Yogi Adityanath cabinet’s loan waiver decision to strain UP govt’s purses
As per estimates, the loan waiver, coupled with the one-time settlement scheme to write off NPAs, would put a financial burden of Rs 36,359 crore on the exchequer.lucknow Updated: Apr 29, 2017 07:29 IST
The Yogi Adityanath cabinet’s decision to waive loans of small and marginal farmers will further strain the government exchequer.
As per estimates, the loan waiver, coupled with the one-time settlement scheme to write off NPAs, would put a financial burden of Rs 36,359 crore on the state’s purses.
The Uttar Pradesh government will float Kisan Rahat Bonds to borrow additional funds for farm loan waiver. It will also request the Centre to exempt loan waiver amount from the provisions of the Fiscal Responsibilities and Budget Management (FRBM) Act to keep the fiscal deficit within permissible limits.
A senior state government official said under the provisions of FRBM Act, the state’s fiscal deficit should remain less than 3% of SGDP. But in 2016-17, this had reached 4%.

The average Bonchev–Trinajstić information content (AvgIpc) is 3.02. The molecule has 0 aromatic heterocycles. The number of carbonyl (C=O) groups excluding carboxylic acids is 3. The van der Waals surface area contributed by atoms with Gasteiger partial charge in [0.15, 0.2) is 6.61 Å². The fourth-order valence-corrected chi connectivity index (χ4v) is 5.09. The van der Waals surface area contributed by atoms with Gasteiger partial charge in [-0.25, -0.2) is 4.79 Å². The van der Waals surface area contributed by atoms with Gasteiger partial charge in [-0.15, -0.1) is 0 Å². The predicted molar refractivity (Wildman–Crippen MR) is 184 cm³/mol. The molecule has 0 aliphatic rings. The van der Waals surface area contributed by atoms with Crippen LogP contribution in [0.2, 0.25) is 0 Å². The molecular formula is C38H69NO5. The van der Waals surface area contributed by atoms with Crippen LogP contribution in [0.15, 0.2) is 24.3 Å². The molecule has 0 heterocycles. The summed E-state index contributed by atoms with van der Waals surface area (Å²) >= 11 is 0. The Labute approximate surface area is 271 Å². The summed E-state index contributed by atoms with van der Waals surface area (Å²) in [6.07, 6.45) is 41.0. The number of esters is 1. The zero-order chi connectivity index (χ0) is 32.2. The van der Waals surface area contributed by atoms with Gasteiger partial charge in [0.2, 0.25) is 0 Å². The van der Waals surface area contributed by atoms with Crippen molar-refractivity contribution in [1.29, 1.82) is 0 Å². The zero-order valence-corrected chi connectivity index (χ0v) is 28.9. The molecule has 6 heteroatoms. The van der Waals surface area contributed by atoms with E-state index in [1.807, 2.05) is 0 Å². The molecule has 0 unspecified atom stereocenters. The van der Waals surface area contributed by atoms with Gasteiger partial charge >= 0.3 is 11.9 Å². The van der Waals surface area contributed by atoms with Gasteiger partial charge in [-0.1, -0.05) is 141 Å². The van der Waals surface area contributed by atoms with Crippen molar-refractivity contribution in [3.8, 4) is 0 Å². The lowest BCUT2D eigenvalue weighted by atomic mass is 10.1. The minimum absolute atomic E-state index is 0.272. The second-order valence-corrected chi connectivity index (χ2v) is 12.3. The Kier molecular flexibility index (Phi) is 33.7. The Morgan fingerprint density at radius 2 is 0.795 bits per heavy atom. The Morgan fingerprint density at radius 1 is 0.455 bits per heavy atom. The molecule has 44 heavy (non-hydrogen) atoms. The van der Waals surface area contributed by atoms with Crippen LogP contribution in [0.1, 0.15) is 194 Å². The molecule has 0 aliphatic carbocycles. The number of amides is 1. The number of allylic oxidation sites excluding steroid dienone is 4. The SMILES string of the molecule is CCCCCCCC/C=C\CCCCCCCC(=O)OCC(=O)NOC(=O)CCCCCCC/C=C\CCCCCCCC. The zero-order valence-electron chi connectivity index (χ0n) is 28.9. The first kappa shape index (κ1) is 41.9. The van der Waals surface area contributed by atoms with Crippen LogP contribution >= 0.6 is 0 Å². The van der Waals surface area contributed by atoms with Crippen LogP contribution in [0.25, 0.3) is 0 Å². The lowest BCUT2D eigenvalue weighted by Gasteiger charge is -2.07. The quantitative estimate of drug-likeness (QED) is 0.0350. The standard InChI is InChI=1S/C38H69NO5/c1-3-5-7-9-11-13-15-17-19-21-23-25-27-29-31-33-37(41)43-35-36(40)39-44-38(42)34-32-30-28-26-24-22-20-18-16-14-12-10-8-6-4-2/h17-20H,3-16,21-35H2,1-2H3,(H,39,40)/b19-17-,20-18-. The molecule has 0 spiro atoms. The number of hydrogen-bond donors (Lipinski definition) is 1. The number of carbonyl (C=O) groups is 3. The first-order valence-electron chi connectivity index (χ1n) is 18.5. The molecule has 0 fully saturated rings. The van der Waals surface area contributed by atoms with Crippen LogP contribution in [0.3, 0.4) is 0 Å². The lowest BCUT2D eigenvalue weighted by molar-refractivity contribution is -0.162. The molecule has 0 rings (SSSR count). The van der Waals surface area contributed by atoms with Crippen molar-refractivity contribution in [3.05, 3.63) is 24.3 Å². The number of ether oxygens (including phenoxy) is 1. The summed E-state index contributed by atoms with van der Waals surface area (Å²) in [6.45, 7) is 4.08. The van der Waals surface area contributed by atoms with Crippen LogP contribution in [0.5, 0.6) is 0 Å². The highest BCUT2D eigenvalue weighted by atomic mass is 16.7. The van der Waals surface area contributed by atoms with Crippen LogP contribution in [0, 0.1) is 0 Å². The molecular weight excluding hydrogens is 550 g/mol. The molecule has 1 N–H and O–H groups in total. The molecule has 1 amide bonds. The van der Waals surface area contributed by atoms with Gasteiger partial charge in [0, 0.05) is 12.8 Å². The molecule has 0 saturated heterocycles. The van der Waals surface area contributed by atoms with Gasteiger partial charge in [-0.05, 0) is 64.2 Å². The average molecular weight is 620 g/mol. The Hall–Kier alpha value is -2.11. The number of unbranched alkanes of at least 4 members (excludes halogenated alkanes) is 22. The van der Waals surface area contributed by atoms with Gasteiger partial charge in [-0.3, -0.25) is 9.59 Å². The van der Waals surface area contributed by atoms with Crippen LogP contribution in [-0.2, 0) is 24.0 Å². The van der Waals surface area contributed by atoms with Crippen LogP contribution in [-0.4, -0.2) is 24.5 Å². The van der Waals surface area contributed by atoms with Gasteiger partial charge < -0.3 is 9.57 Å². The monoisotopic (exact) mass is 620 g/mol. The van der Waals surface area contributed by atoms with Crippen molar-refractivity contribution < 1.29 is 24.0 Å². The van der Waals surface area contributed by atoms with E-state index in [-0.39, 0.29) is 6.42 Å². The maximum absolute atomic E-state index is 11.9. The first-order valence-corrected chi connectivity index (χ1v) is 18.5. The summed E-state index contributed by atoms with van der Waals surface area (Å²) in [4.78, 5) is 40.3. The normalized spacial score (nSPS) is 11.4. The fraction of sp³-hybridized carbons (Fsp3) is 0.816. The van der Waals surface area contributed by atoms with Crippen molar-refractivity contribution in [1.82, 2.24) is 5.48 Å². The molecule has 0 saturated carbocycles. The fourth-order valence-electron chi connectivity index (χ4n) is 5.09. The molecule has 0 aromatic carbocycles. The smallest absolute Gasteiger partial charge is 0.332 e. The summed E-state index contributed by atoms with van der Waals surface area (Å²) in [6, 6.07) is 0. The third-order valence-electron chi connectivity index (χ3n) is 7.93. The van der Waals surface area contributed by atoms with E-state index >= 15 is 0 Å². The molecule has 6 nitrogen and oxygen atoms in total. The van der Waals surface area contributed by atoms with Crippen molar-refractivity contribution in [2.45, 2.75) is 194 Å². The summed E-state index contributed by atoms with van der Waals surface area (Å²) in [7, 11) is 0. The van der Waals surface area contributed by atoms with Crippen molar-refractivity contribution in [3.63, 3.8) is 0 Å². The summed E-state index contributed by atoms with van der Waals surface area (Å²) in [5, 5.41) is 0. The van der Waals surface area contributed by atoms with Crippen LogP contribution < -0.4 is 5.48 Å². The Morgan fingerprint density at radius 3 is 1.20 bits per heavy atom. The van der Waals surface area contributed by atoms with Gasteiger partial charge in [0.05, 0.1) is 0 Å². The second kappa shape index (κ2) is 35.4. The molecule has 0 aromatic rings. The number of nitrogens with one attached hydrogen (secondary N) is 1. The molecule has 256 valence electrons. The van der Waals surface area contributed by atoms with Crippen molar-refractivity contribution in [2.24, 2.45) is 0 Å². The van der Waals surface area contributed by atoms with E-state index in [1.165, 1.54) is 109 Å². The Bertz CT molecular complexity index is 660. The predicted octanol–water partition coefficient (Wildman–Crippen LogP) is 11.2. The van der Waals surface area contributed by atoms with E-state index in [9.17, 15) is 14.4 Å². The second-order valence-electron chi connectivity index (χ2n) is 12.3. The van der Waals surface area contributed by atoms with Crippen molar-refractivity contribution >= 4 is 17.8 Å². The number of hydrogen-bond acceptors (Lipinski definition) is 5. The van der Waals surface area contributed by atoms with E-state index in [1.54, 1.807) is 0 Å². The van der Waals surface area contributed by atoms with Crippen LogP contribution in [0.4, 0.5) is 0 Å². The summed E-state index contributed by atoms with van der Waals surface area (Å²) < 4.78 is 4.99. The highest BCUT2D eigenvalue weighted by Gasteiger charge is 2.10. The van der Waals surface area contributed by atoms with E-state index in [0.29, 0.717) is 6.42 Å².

In view of the implementation of UDAY scheme for restructuring of power companies, the state government had floated bonds of Rs 31,876.13 crore in 2015-16 and Rs 13,303 crore in 2016-17. As the Centre decided to keep this amount out of the provisions of the FRBM Act, the state’s fiscal deficit was pegged at 2.97% of SGDP.
As the state would have to bear the burden of implementing the seventh pay commission recommendations in 2017-18, it would continue to face challenges on the financial front.
The state government proposes to pay arrears to the employees in two financial years, 2017-18 and 2018-19, which would entail an additional expenditure of about Rs 30,000 crore (Rs 18,000 crore on increased salaries and pension and Rs 10,000 crore on clearing arrears) in 2017-18.
Uttar Pradesh’s total debts stood at Rs 2,09,227.32 crore on March 31, 2012. The SP government took over on March 15 that year.
As per estimates, the total debt is expected to reach Rs 3,75,049.45 crore as on March 31, 2017, and would rise further after the loan waiver.